Speed thrills: How Canada's athletes overcome their fears for Olympic glory
'For me I think the biggest fear is not having the catastrophic crashes,' says luger Tristan Walker
You have probably sat on your couch at home and marvelled.
The mind-boggling speeds and incomparable heights Canada's winter athletes reach in pursuit of Olympic gold can appear unfathomable.
- Concussions threaten snowboarder's Olympic dream
- Concussions a common enemy for Olympic athletes
- Canada's top youth hockey league takes on concussions
Most people can't imagine hurdling down an icy mountain or strapping themselves to a snowboard, launching hundreds of feet into the air. It would simply be too scary, and you're not alone. Canada's most elite winter warriors get scared, too.
For some athletes, their fears are most intense in the days leading up to a competition. For others, it's most acute in the moments just before an event.
Chris Robanske competes in snowboard cross. He represented Canada at the 2014 Sochi Olympics and has six World Cup podiums in his career. For those not familiar with snowboard cross, think of it like a BMX bike race but with riders on snowboards, travelling over slick snow rather than dirt.
"Oh I'm terrified of snowboard cross. No, it scares me, like gives me chills down my bones but I love it," Robanske confesses.
Robanske has good reason to be wary. He has managed to stay upright in a sport known for its crashes. But during a 2011 race, he fell to the ground from more than 40 feet in the air, causing numerous vertebrae fractures.
Robanske has gone on to enjoy a successful international career but the crash remains in his mind.
"It all depends on how you're feeling that day, everyone's so different," Robanske explains. "Either I'm shaking uncontrollably trying to just get myself to relax and calm down and believe in the ability that I have, and all the hard work that I put in.
"Some days you have self-doubt. I mean everyone has doubt right? And so you need to pump yourself up, have some like strong, powerful self-talk. It's all relevant to the day."
If Canadian luger Tristan Walker took his sled for a ride on any Canadian highway, he would undoubtedly get a speeding ticket.
Luge is a sport that is all about speed. Athletes like Walker reach speeds of around 140 kilometres per hour, protected only by a thin suit and a helmet.
The sled is like a toboggan, except with slick medal runners. And instead of a gradual slope, imagine hurdling down an icy track, designed to propel your sled as fast as possible to the bottom.
"For me I think the biggest fear is not having the catastrophic crashes…they happen and it's just one of those sports," Walker acknowledges. "People always ask if the sport is safe, and it's as safe as it can be. No one's ever buckled into the front seat of a race car and said nothing ever can possibly go wrong."
When the object of your chosen sport is to go as fast as possible, you have to embrace speed, almost seek it out.
"I've always been a bit of a daredevil. Any time growing up, skiing or riding my bike, I was always in a tuck, down the hill as fast as I possibly could. So, I definitely describe myself as an adrenaline junkie and that's part of the allure of the sport for me for sure."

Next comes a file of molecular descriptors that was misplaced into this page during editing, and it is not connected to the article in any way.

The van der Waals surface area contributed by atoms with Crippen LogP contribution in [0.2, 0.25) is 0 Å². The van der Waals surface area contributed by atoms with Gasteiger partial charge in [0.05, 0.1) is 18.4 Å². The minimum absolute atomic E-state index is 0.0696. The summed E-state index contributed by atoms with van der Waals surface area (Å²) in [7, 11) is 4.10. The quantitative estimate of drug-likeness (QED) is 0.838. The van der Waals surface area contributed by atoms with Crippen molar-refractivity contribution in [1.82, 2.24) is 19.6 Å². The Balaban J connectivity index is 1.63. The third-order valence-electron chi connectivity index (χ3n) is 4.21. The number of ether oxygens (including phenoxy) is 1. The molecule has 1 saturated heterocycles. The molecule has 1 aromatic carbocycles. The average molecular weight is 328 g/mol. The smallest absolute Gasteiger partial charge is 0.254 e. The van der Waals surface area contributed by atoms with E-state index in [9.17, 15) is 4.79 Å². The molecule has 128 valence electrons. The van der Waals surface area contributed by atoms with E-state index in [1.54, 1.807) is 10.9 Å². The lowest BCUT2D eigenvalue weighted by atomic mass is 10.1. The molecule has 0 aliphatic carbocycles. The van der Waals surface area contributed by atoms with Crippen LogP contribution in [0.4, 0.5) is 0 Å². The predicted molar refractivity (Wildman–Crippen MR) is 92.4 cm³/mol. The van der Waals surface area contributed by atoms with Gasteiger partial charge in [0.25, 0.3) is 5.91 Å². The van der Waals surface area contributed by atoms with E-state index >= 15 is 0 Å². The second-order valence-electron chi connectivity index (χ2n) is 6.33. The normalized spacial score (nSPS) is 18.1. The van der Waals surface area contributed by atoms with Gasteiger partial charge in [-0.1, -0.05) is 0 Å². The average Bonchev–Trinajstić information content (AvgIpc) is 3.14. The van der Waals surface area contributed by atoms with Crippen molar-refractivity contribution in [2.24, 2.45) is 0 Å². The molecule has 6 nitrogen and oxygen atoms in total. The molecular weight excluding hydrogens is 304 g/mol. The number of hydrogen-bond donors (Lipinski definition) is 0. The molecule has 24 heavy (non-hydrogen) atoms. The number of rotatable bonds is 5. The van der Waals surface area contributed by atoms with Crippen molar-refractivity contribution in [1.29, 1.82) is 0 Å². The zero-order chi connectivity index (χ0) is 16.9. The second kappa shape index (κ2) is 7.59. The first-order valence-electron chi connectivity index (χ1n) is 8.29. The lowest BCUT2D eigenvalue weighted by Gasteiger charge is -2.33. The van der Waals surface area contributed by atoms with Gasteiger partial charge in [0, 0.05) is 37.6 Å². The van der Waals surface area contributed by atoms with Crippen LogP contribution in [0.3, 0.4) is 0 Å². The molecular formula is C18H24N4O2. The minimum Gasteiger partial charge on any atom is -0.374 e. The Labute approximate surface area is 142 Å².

Luge slow compared to downhill skiing
It's hard to believe but luge is slow compared to downhill skiing, where racers often reach speeds in excess of 150 km/h.
Canadian downhill skier Manual Osborne-Paradis embraces the speed. He says skiing "scared" can make an already risky sport even more dangerous.
"Fear is totally part of it. And every race you're scared. Lots of our training is to just become less scared," he explains. "You train just to become more comfortable with the speed. And then once you're comfortable with it, it just doesn't seem as scary. And when it's not as scary you ski more confidently."
"It's a fine line. The best guys are just that much better at going to that limit and never crossing it."
Osborne-Paradis has figured out a successful formula. The 33 year-old recently captured a bronze medal at a World Cup super-G event. And next year in Pyeongchang, South Korea, he is slated to represent Canada at his fourth Olympics.
Canadian bobsleigh driver Chris Spring's fear lingers from the memories of a horrific 2012 crash during a training run in Germany.
"I still think about that today actually. Like every run that I take it's still like a reminder of this accident, you know and it could've gone a lot worse," Spring recalls. "There could have been deaths that day and we're lucky that we all somewhat walked away with minimal [but] life-changing injuries."
Spring's comeback has been slow and steady. He thought many times about walking away but with the help of coaches, he has stayed in the sled. This past weekend in Whistler, B.C., along with partner Neville Wright, Spring captured the gold medal in the two-man bobsleigh event.
It's successes like these that can push aside the fears that remain from that 2012 crash, even if it's just temporary.
"The older I get the more I think that there's so many more things important in life than sport," Spring says. "If I crash again and it's as horrific or worse than what happened before then that can take away from things I want to do for the rest of my life.
"Every run I just get that little tiny bit more scared of what if."